HomeHOMESenior Cat Was So Grumpy — Until He Became ‘Grandpa’ To Kittens
Senior Cat Was So Grumpy — Until He Became ‘Grandpa’ To Kittens
June 8, 2022
Shelly Roche had no intention of keeping Mason. Roche feared the 10-year-old male cat would be unhappy living inside a domestic environment since he was wild and rather violent against people.
Roche, the founder of TinyKittens, discovered a wild cat colony on a private property in British Columbia, Canada, in October. So Roche and a few volunteers began catching the animals in order to spay, neuter, and treat them. And if any of them were kind, they’d try to locate them places to live.
“We ended up bringing in approximately 26 cats, including Mason, one weekend,” Roche told The Dodo. “He was one of our unusual ones due to a big growth on the underside of his right paw.” His tail had been broken a number of times. He was sick with several infections. He required considerable dental work. He was an elderly cat that had had no veterinary care for the majority of his life.”
Mason, on the other hand, was going to be difficult to treat.
“He’s been wild his entire life, so he’s never had any nice contact with humans,” said Roche. “Essentially, he sees humans as predators.”
After providing Mason with the necessary medical care, Roche intended to return Mason to his colony and just leave food out for him each day. But then Roche discovered something that altered everything: Mason was urinating far more than he should have been.
“We did some blood tests and discovered that guy had severe kidney illness,” Roche explained. “We reasoned, ‘We can’t return him since he won’t survive the winter like this.’” We have all of his other requirements met, but his kidney illness requires a particular diet and medication.”
Mason frightened the other TinyKittens volunteers, so Roche took him home to live with her.
“I didn’t want him to be under any more stress than he had to be,” stated Roche. “We kind of formed a relationship where he knows when I’m going to give him medicines, and he swats and hits a couple times, but he recovers pretty fast.”
Mason did get more at ease in Roche’s home after a while.
“I started walking out of my bedroom in the morning and saw toys all over the place and pillows off the couch,” Roche explained. “That’s an indication of a reasonably contented cat who has been up all night playing and acting like a regular cat.”
Then Roche came home with five foster kittens: Scrammy, Moo Shu, Florentine, Hatch, and Fabergé. Roche wasn’t sure how Mason would respond to the kittens because he hadn’t been nice with her, but she planned to cautiously introduce them to see how he’d react.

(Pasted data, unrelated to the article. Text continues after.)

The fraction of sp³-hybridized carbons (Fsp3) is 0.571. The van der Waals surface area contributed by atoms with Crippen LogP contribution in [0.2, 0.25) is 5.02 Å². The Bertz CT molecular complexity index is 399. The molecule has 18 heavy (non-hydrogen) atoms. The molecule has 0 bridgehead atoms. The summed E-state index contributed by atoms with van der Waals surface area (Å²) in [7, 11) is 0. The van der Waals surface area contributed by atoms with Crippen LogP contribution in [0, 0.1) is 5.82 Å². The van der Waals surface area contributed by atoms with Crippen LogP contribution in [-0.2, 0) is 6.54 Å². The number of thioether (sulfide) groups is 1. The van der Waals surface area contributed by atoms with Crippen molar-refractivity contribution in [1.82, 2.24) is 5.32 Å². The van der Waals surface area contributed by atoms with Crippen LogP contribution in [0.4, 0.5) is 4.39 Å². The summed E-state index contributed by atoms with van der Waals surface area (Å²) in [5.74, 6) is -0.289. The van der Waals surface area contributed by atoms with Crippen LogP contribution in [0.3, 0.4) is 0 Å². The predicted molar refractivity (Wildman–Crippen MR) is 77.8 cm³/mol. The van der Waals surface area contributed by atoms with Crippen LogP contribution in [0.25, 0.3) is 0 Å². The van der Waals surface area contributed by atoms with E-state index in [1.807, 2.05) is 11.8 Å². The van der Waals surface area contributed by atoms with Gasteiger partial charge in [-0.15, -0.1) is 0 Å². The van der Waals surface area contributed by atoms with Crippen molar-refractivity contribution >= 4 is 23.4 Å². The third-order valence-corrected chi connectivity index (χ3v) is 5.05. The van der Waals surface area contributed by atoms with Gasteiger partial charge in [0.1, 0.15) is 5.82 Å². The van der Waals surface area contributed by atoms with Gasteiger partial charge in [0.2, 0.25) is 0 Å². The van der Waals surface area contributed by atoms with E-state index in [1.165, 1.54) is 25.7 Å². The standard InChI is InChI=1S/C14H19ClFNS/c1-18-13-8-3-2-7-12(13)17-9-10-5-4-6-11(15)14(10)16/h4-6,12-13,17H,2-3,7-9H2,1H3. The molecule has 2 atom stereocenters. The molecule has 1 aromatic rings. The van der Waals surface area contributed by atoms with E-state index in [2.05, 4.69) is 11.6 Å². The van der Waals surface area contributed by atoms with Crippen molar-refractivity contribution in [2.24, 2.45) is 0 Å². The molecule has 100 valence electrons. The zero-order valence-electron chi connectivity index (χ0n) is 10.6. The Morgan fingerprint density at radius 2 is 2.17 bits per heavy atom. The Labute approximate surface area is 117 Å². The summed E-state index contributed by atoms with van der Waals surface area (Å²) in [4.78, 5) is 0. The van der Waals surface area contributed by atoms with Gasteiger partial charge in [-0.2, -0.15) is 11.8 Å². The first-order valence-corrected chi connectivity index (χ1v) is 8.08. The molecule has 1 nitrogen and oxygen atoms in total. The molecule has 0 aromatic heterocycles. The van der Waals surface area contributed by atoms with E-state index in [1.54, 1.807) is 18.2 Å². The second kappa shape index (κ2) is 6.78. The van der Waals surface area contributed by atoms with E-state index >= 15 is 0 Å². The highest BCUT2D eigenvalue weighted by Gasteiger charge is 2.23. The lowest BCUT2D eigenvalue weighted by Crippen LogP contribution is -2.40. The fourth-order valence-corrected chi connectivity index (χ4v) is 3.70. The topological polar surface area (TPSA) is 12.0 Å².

“He has a favorite area beneath a chair, and when I put the kittens down, they started crawling all over him and violating his personal space,” Roche said. “I was right there in case he became agitated — I was expecting him to hiss, snarl, or slink away.” But then one of the ginger kittens began licking Mason’s ear, and Mason leaned into it and closed his eyes, as if it were the most lovely thing imaginable.”
Mason had never relaxed like that with Roche, and Roche couldn’t believe it.
“He had a look of absolute pleasure on his face, which was really fantastic,” Roche recalled. “It appeared like the only thing he was lacking was touch with another live creature.” And, while he didn’t want it with me, he must have been missing it from his own species.”
She opted not to put Mason and the kittens together since they had distinct medical and dietary needs, but she began bringing the kittens to visit Mason every day.
“He reminds me of Grandpa,” Roche remarked. “The kids come over and play and get away with all kinds of antics.” He’d put his paw on them and just hold them for a minute if they were really, really irritating.”
“He simply seemed to come alive when they were present,” she continued. “He’d play and cuddle with them. He’d walk up to them, get on top of them, and push his way down to create room if they were all sleeping on one of the beds.”
Mason is still suspicious of Roche, but she has managed to pet him when the kittens are there.
“I called it the Trojan kitten approach,” said Roche. “I could walk up and slide my hand under a kitten and pet him that way if the kittens were cuddling with him.” And we’d all act like it was the kitten. Mason would be aware of what was going on, and the kittens would say, ‘Oh, we’re doing this again?’ OK.’”
“The adorable part is that he enjoys being pet,” Roche remarked. “He enjoys ear rubs and having his head caressed. He just believes that humans are predators.”
Scrammy, Moo Shu, Florentine, Hatch, and Fabergé have all been taken into permanent homes, but Roche intends to take in additional foster cats.
“There will be more kittens for him,” Roche promised. “In the meanwhile, he gets along pretty well with two of my older cats, so I made sure they all played together.”
Scrammy, Moo Shu, Florentine, Hatch, and Fabergé, on the other hand, played an essential role in Mason’s life, assisting him in adjusting to a new existence inside a house.
“He was kind of lonely and in a situation where he had to relearn everything he thought he knew, so having these kittens kind of pile on him and give him love, and also just play with him, it was the most carefree I’d seen him since he arrived here,” Roche explained.